First Steps to Financially Savvy Entrepreneurship: Part One


“What would you do if you knew you could not fail?” (Robert H. Schuller)

Do you lie awake at night wondering whether you have what it takes to be an entrepreneur? Have you thought about the pros and cons of being your own boss? Do you find yourself scribbling financial figures on weekends deciding whether to turn your hobby into a business? You’re not alone. Chattanooga’s Business Development Center/INCubator program has graduated an average of 19 companies per year over the past 29 years. HR Biz was one of their 2016 graduates!

Small Business Development Centers (SBDCs) provide economical resources to new entrepreneurs, such as: startup support, business mentoring, free seminars and meeting rooms. The Chattanooga Chamber INCubator provides reduced rate rents for startups, an entrepreneurial environment and an official business address as part of a three-year startup development program.

Knowing that you have a local support network available to you, how do you start your startup? Here’s part one of our three-part summer series on financial tips for companies starting from square one.

Where to begin:

1) Draft a business plan for your company. It’s like writing an academic paper – collect all your brainstorming in one place, then communicate it as concisely as possible, following a recommended or required format of presenting your points.

The Small Business Adiministration offers 10 steps to guide you through creating a business plan with tips for each area. You can also attend a free workshop at Chattanooga’s SBDC called “Demystify Business Plan Writing” to get you going in the right direction.

2) Research everything about your idea and talk to others in the industry. You must know your competition, your market and its ups and downs and all of the players. Be open to tweaking your plan if market research shows it may not be easy to break into. Research trends in the industry. I often find that many trends start on the West coast before migrating to the East coast and the South.

3) Focus on the financial section of your business plan. You will want to construct a five-year financial projection. The three most common reports you’ll want to create for each projected year are:

a) Balance Sheet (net worth at a particular point in time),

b) Profit and Loss (income and expenses over a period of time) and your

c) Cash Flow (actual cash or cash equivalent onhand).  

Remember that these are estimates, unless you have real sample data you can use from financial transactions that have already taken place.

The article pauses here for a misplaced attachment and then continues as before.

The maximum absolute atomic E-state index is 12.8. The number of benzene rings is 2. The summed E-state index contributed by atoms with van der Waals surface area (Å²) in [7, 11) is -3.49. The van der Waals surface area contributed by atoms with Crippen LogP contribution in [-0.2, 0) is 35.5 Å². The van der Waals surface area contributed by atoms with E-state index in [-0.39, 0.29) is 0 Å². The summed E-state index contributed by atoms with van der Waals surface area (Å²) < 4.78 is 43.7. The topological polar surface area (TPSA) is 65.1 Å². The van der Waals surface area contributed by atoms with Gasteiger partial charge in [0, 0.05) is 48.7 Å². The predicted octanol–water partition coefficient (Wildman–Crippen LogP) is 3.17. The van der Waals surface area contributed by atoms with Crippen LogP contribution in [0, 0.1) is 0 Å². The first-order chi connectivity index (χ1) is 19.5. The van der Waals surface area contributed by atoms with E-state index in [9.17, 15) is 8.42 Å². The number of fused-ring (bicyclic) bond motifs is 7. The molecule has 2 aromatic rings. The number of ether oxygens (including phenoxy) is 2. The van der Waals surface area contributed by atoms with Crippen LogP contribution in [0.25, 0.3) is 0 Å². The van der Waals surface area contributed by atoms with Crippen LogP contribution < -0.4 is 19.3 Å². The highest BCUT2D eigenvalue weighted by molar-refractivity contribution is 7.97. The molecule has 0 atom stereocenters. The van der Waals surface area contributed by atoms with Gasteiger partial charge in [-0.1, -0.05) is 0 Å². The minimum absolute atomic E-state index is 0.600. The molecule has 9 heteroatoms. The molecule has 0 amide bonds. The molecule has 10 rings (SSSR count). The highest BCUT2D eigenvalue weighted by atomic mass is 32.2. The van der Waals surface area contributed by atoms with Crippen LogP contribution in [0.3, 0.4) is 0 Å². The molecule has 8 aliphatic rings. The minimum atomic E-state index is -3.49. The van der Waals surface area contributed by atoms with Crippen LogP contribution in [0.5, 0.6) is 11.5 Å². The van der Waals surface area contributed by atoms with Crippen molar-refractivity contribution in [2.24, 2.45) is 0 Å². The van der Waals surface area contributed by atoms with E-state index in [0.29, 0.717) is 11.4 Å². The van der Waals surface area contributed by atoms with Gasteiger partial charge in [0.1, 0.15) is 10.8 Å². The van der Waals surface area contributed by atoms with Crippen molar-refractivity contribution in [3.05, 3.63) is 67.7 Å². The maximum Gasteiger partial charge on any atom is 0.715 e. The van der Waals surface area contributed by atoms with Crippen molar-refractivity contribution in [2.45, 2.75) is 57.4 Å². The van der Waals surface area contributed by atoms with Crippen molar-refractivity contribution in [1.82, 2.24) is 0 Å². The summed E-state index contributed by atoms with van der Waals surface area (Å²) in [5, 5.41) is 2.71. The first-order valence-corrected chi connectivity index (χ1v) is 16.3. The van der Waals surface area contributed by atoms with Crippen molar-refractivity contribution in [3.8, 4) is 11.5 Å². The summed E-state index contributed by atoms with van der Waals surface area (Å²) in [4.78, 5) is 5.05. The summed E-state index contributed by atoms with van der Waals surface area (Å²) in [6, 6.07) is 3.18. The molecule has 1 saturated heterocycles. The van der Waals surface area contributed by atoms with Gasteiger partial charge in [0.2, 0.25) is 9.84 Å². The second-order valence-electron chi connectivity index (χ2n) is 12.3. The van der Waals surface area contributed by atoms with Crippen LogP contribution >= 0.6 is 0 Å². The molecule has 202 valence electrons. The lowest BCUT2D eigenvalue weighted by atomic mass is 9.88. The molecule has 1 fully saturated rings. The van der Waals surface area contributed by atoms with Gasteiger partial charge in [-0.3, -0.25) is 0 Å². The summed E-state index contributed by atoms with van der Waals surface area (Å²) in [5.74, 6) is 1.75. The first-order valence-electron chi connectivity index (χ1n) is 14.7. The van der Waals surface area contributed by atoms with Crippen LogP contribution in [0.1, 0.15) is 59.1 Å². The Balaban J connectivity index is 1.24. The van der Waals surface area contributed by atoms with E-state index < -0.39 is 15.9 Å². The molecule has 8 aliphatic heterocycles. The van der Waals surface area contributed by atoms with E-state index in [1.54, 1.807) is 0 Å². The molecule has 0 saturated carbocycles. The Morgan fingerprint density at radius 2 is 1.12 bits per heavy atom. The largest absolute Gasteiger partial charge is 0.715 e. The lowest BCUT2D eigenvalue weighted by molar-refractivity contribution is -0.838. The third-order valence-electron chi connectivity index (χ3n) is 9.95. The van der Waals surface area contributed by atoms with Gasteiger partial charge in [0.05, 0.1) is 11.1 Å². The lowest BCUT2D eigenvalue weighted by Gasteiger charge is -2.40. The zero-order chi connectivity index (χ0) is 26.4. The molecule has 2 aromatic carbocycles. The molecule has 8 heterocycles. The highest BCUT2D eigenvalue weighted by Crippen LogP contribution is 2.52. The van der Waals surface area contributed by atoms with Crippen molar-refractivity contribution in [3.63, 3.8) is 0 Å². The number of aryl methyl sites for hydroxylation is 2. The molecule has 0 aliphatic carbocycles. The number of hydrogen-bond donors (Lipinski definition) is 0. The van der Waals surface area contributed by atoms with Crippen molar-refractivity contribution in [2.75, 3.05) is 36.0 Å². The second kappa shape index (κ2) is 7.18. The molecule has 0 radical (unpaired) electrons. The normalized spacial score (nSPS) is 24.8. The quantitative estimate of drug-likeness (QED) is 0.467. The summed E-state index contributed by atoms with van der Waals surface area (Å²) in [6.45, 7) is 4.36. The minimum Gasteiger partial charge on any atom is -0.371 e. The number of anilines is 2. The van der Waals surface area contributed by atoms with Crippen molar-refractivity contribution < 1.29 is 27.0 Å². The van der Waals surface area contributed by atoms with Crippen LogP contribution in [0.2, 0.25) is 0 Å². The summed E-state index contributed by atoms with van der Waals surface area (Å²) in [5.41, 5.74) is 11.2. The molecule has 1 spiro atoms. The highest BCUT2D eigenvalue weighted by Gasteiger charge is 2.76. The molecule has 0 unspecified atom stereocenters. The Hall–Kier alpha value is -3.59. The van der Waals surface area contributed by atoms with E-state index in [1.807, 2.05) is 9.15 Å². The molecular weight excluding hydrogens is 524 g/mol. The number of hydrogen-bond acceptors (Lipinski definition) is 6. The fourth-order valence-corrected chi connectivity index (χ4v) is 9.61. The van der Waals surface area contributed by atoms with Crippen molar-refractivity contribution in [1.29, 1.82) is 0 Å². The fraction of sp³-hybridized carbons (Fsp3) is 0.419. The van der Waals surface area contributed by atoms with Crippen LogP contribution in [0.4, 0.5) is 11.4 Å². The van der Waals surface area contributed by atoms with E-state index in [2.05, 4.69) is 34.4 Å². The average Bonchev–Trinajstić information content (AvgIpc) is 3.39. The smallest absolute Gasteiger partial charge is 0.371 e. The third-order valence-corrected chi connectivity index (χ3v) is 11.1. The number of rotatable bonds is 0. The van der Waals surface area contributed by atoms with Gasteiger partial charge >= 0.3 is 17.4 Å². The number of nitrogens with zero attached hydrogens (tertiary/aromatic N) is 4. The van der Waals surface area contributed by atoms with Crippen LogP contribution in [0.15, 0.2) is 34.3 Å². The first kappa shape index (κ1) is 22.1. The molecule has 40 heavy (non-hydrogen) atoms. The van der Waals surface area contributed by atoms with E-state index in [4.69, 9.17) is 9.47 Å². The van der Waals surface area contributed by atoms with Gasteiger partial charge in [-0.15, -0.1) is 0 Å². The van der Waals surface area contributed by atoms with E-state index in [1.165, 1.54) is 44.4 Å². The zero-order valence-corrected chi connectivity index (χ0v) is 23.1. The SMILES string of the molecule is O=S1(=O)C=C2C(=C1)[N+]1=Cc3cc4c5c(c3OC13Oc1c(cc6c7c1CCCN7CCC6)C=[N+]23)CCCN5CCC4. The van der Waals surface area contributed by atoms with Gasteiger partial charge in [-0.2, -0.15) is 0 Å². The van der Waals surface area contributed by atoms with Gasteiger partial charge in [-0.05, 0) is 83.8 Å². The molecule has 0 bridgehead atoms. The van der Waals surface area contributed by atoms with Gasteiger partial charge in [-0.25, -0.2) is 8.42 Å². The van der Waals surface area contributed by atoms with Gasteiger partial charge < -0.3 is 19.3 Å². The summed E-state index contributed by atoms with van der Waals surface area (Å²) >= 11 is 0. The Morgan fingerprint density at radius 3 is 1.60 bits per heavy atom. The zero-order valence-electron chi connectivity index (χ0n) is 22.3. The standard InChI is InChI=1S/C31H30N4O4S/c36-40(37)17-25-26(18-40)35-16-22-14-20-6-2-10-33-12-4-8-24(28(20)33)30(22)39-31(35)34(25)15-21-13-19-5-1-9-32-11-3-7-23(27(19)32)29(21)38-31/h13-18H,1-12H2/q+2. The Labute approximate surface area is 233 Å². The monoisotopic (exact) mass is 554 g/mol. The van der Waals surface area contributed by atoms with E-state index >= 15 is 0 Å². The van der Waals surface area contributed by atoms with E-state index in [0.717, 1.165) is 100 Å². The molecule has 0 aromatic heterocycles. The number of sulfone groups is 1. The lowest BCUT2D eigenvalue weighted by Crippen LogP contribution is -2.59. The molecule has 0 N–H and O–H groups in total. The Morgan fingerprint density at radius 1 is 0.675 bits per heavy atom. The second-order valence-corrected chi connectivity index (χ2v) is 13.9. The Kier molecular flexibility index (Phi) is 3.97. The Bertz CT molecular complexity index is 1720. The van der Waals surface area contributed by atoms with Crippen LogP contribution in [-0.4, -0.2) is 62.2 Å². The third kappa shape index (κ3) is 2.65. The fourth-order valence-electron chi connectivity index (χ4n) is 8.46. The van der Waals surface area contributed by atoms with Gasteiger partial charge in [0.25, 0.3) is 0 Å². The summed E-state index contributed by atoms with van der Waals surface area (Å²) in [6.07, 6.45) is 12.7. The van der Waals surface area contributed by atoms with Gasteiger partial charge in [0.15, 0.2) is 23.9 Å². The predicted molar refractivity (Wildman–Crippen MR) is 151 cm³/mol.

4) How will you fund it? Can you bootstrap your business like I did? Or do you need to seek a small business loan?  Keep your financial projections moderate. Assume that you will not be drawing a paycheck for the first year of business. (If you get to bring home money – GREAT!) In the second year, set your goal to be able to pay yourself a little something and then in year three, depending upon your business model, you should create your plan so that you are self-sufficient.

Be realistic about your expectations regarding time commitment and finances. Part of this is knowing what to require of yourself to get where you want to be financially. Discovering you’ve quit a 40-hour per week job to work 60-75 hours each week for little to no pay for the first few years might be a surprising revelation. Gary Vaynerchuck says founders should spend 18+ hours per day on their business during the first year. While that may seem a little excessive – I have experienced these long work days and long work weeks when my business scaled faster than I could keep up with.

Being realistic also means understanding the difference between needs and wants. For example, you may want to have an external office instead of working out of a spare bedroom, but you may need to stay put to minimize expense for a time. Check out these tips for staying motivated while working from home.

Look for our next article on choosing a bookkeeping platform and what to include in your Chart of Accounts. We’ll also define common terms. Our goal is your success!


HR Business Solutions, LLC (HR Biz), is an INCubator graduate. Founder and President, Lynn Talbott, MBA, was awarded the TSBDC’s Small Business Person of the Year in 2015. Her success story is featured on the SBA’s website for Tennessee. She and her team of QuickBooks ProAdvisors provide full-charge bookkeeping services as well as QuickBooks training for Desktop and Online versions. Need a consult? Call 423.668.6020 or e-mail: info@hrbizsolutions.net.